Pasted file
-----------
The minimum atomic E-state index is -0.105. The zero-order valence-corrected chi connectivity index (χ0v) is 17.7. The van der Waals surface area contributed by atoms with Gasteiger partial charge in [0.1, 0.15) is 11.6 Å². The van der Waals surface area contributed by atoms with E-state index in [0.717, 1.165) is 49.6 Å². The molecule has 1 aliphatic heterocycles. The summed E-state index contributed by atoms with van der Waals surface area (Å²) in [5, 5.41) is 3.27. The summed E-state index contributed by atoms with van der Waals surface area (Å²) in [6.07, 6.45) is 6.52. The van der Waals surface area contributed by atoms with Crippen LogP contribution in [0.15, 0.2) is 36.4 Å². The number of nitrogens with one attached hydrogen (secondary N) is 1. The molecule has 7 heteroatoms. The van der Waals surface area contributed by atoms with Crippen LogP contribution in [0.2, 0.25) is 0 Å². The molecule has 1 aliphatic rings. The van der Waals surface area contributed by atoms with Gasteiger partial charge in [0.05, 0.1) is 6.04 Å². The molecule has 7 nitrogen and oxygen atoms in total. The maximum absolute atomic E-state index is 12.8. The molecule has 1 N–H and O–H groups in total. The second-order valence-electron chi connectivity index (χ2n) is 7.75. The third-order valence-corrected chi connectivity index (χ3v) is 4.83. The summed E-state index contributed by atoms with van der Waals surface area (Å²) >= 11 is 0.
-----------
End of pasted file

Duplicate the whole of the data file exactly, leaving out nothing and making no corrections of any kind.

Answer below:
The minimum atomic E-state index is -0.105. The zero-order valence-corrected chi connectivity index (χ0v) is 17.7. The van der Waals surface area contributed by atoms with Gasteiger partial charge in [0.1, 0.15) is 11.6 Å². The van der Waals surface area contributed by atoms with E-state index in [0.717, 1.165) is 49.6 Å². The molecule has 1 aliphatic heterocycles. The summed E-state index contributed by atoms with van der Waals surface area (Å²) in [5, 5.41) is 3.27. The summed E-state index contributed by atoms with van der Waals surface area (Å²) in [6.07, 6.45) is 6.52. The van der Waals surface area contributed by atoms with Crippen LogP contribution in [0.15, 0.2) is 36.4 Å². The number of nitrogens with one attached hydrogen (secondary N) is 1. The molecule has 7 heteroatoms. The van der Waals surface area contributed by atoms with Crippen LogP contribution in [0.2, 0.25) is 0 Å². The molecule has 1 aliphatic rings. The van der Waals surface area contributed by atoms with Gasteiger partial charge in [0.05, 0.1) is 6.04 Å². The molecule has 7 nitrogen and oxygen atoms in total. The maximum absolute atomic E-state index is 12.8. The molecule has 1 N–H and O–H groups in total. The second-order valence-electron chi connectivity index (χ2n) is 7.75. The third-order valence-corrected chi connectivity index (χ3v) is 4.83. The summed E-state index contributed by atoms with van der Waals surface area (Å²) >= 11 is 0.